PCI Compliance is often ignored by small businesses, mainly because it’s a pretty technical concept with a lot of moving pieces and parts. Much of the information that was available was written in a manner that was aimed at people with a technical background in networking. Recently, the PCI Security Standards came out with information that is tailored to small business people who are not network engineers. Here is what they have to say on PCI Compliance.
What is PCI DSS?
The Payment Card Industry Data Security Standard (PCI DSS) is a set of security requirements that can help small merchants to protect customer card data located on payment cards. As a small business, you are a prime target for data thieves. Your customers’ card data is a gold mine for criminals. There are three main ways you sell your goods or services: 1. A customer walks into your shop and makes a purchase with their card. 2. A person visits your website and pays online. 3. Someone calls your shop and provides card details over the phone, or sends the details in the mail or via fax. If you accept credit card payments in any of these ways, you need to make sure you are protecting your customers’ card data. Here are 12 measures to take in security basics:
1. Use strong passwords and change default ones
Your passwords are vital for computer and card data security. Just like a lock on your door protects physical property, a password helps protect your business data. I also like to be aware that computer equipment and software out of the box (including your payment terminal) often come with default (preset) passwords such as “password” or “admin”. These are commonly known by hackers and are a frequent source of small merchant breaches.
2. Protect card data and only store what you need
IF YOU DON’T NEED CARD DATA, DON’T STORE IT. You should securely destroy/shred card data you don’t need it. If you need to keep paper with sensitive card data, mark through the data with a thick, black marker until it is unreadable and secure the paper in a locked drawer or safe that only a few people have access to. You need to do this for PCI compliance!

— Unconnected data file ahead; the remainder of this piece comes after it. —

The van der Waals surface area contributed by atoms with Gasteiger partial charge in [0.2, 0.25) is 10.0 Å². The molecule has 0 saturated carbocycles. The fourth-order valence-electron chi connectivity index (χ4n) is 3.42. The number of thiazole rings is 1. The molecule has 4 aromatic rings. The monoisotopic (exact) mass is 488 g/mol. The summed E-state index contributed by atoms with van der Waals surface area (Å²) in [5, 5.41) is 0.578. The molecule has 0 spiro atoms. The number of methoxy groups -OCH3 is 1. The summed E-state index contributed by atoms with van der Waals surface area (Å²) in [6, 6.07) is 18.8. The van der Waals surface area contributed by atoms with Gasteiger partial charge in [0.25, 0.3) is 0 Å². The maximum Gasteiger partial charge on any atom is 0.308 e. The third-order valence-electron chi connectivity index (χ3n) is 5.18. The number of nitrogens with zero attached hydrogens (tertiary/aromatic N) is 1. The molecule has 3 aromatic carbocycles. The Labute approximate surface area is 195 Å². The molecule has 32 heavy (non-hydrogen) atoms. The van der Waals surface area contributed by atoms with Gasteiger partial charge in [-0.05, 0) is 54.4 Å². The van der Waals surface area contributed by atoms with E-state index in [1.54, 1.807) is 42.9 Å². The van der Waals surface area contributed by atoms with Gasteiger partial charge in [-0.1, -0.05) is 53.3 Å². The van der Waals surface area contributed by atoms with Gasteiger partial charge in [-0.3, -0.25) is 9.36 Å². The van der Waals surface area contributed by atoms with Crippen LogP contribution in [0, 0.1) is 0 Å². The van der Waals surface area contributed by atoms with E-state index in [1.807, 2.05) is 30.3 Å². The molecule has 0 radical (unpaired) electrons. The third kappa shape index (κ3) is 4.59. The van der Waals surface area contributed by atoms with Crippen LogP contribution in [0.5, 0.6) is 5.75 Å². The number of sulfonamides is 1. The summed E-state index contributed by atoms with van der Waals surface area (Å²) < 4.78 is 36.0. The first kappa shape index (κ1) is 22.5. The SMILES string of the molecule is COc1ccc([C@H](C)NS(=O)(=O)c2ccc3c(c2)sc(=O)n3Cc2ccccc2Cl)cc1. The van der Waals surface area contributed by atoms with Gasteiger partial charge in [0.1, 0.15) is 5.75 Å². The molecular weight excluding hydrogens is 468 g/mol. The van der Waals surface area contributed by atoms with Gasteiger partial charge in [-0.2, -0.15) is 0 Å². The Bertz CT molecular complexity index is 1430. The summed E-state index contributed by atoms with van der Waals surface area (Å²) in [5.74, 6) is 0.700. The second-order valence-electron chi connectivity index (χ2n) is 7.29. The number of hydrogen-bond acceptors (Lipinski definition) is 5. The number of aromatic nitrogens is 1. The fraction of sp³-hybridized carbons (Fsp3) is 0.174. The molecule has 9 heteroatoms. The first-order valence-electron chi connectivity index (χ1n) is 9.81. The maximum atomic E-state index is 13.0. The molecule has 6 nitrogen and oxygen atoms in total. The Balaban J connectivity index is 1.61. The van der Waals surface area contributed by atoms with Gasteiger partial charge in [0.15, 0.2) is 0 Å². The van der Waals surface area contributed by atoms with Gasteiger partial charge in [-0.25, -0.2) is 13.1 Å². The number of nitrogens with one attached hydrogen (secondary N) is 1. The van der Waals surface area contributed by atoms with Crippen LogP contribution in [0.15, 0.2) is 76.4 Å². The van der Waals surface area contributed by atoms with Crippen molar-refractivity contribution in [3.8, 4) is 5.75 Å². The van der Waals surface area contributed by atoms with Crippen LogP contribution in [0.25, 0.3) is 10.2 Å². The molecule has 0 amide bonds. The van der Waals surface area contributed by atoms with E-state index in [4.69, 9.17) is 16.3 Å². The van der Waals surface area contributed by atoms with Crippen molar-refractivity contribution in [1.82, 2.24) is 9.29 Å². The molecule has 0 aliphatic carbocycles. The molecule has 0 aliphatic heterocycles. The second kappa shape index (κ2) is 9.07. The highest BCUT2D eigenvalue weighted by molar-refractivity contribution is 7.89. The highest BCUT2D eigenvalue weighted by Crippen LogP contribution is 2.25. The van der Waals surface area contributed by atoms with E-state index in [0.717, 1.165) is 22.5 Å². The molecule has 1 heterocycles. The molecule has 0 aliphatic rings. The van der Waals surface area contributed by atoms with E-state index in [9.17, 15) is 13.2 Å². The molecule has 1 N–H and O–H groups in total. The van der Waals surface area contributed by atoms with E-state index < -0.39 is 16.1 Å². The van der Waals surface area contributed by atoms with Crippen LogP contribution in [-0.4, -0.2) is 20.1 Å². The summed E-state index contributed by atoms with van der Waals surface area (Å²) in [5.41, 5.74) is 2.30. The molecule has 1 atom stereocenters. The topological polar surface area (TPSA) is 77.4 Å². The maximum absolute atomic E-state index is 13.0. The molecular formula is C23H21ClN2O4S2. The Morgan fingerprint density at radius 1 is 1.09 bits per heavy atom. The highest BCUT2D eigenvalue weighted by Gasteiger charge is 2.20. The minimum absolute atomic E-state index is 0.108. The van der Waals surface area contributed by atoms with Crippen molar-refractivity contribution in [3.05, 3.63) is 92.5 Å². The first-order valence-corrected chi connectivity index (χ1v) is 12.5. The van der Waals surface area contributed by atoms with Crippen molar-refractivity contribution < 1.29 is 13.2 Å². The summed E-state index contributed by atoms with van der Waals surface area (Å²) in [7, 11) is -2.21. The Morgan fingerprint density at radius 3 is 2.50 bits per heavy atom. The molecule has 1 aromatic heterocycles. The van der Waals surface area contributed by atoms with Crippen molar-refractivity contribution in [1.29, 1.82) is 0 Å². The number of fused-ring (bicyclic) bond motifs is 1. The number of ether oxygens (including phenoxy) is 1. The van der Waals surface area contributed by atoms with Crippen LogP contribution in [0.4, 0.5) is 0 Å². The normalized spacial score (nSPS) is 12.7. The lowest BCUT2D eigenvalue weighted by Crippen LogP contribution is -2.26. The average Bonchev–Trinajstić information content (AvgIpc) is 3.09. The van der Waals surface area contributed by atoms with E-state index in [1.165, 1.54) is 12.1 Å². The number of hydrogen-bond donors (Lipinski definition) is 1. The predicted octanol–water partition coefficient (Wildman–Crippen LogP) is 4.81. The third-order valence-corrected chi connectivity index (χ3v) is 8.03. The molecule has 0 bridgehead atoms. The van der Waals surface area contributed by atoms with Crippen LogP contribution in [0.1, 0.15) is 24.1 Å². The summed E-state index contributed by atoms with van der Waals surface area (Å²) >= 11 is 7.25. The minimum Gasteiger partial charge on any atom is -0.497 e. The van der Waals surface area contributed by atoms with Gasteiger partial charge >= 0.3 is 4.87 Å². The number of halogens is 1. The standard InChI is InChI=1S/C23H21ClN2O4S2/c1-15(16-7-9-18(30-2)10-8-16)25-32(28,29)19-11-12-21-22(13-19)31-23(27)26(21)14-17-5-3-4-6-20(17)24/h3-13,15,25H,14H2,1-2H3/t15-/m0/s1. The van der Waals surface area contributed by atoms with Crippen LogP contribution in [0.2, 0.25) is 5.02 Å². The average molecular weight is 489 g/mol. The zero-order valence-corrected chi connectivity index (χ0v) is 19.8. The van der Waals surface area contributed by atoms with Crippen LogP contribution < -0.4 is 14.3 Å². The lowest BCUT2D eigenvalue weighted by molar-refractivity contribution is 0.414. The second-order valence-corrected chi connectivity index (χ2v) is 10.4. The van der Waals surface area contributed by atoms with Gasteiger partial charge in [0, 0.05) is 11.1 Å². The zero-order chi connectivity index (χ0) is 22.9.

3. Inspect payment terminals for tampering
You might have heard of “skimming devices”, especially on gas pumps. They sweep up your customers’ card data as it enters a payment terminal, thereby capturing customer information. It’s vital that you and your staff know how to spot a skimming device, what your payment terminals should look like, and how many you have. You need to regularly check your payment terminals to make sure they have not been tampered with. If there is any suspicion that a terminal has been tampered with, DO NOT USE it, and report this immediately to your merchant bank and/or terminal vendor.
4. Use trusted business partners and know how to contact them
You probably use outside providers for payment-related services, devices and applications, thereby sharing card data with them. They may be called processors, vendors, third parties, or service providers. All of these impact your ability to protect your card data, so it’s critical you know who they are and what security questions to ask them.
5. Install patches from your vendors
Software can have flaws that are discovered after release, caused by mistakes made by programmers when they wrote the code. These flaws are also called security holes, bugs or vulnerabilities, thereby allowing Hackers to exploit these mistakes. They break into your computer and steal account data. Protect your systems by applying vendor-supplied “patches” to fix coding errors. Timely installation of security patches is crucial! It is important that you know how your software is being regularly updated with patches and who is responsible (it could be you!). Also, some patches install automatically when they become available. If you’re not sure how patches get added or who is responsible, make it a point to ask your vendor/ supplier. This is part of PCI compliance.